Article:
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Photo: Dan Woodger

Places

Go clubbing in Berlin

When it comes to clubbing, few cities can match Berlin. Every weekend, thousands of people flock to the German capital purely to party hard to loud electronic music.

Ever since Berlin was named the capital of the newly formed Germany in 1871, the city has been a subversive cultural melting pot – except for 12 years of Nazi rule. Today’s club culture, the part that primarily concerns techno, however, has its origins in political developments 30 years ago.

Anyone wanting to listen to electronic music in Berlin in the late 1980s, before these developments, was forced to head to a handful of small basement clubs in West Berlin. They were run by enthusiasts, for enthusiasts and were nothing like the mass phenomenon the culture has become today.

It all changed in one fell swoop in fall 1989. When the Wall came down, the western parts of the city were suddenly packed with celebrating East Berliners. They brought with them an injection of euphoria and made techno the soundtrack for their newly won freedom.

Illustration: Dan WoodgerMany people argue today, that it was there, on the dance floor, that the first genuine reunion of east and west occurred. The fall of the Wall also liberated numerous empty buildings. Several clubs were able to open on temporary contracts, or none at all, in run down residential districts and factories in the east.

Being dependent on the gap between the old and new has always been the fate of techno clubs in Berlin. Tracing the story of such partying through the city is therefore to also trace the cutting edge of the city’s development.

Many of the clubs are still housed in old industrial premises with a clear sense of concrete and steel preserved in the styling. And many of the clubs have been able to buy the buildings they run their business in. However, every year, more of them are forced to close in the face of rent hikes or the land they sit on falling prey to capital rich investors.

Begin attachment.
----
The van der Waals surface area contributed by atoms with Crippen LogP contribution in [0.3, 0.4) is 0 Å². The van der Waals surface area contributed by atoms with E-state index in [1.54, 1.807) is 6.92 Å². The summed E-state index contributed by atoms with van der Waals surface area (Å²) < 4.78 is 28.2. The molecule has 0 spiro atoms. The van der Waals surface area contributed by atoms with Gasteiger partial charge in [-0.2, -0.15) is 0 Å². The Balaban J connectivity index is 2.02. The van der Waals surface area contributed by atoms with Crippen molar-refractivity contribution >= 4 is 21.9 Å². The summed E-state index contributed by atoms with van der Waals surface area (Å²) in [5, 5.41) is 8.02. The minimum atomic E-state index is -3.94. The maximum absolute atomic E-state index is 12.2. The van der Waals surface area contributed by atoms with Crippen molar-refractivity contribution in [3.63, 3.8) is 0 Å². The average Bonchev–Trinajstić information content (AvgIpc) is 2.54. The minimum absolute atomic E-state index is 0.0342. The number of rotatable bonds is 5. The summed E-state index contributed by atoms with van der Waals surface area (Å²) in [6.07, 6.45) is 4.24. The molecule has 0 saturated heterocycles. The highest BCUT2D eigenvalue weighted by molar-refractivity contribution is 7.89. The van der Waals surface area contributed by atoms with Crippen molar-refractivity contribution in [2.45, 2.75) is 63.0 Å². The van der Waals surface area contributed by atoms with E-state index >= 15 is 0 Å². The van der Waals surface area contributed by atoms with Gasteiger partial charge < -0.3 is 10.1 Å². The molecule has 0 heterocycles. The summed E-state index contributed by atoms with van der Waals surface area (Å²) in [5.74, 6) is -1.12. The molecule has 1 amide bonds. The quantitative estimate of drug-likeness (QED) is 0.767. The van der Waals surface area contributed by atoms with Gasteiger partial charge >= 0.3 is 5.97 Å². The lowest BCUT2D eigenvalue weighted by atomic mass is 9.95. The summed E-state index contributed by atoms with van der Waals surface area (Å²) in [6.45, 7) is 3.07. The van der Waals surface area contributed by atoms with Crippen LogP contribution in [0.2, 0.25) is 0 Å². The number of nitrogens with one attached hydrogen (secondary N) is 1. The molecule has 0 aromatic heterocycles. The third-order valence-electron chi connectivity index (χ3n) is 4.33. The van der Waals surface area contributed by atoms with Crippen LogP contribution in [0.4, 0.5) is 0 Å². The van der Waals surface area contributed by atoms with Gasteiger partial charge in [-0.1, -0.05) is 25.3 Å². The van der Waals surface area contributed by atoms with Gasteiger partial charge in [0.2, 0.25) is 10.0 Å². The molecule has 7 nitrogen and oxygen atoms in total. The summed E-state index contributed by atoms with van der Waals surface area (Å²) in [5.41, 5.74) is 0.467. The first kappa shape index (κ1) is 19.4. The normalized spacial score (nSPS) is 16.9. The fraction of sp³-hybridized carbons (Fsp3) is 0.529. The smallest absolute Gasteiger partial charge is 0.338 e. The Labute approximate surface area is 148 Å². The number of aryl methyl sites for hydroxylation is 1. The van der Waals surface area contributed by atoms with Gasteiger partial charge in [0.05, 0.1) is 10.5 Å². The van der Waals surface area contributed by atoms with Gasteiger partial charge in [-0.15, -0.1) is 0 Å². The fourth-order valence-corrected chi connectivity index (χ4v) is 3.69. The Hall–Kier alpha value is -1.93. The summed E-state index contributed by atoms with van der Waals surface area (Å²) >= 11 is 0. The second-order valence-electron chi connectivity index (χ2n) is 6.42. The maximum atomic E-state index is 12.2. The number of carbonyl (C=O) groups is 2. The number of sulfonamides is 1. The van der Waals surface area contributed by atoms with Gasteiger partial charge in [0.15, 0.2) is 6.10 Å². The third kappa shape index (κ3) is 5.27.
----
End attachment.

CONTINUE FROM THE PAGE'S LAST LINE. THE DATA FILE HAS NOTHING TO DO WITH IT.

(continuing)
Political instruments have therefore been implemented to slow this gentrification. The club culture is still one of the cornerstones of Berlin’s tourist industry today, and an integral part of the city’s PR profile.

Having said that, the techno clubs still consider themselves to be a sub culture for enthusiasts. This is one of the reasons why many places have a more or less strict policy on the door. Not just anyone can be let in. For this reason, it’s wise to do some advance research on what kind of party it will be on any specific evening and which DJs will be playing.

Illustration: Dan Woodger

Some locations, such as Berghain and KitKat, for example, have evolved as sanctuaries for the city’s gay and fetish clubbers. This not only influences who is admitted at the door, but also attitudes on the dance floor, where taking photographs is strictly forbidden.

Since 1949, there have been no rules in Berlin that say when a club or bar must close. Parties therefore often continue uninterrupted from Friday until long into Monday. The city’s liberal stance also characterizes the club culture’s relaxed attitude to drugs.

However, people within the scene claim that the techno and club culture in Berlin is approaching the end of its modern phase. A bit like rock in the 1980s. And at a time when museums on the history of clubbing are starting to open, this is a first sign that the parties of the future will be organized in a somewhat different way. Maybe also somewhere else.

 

Last edited: November 12, 2018

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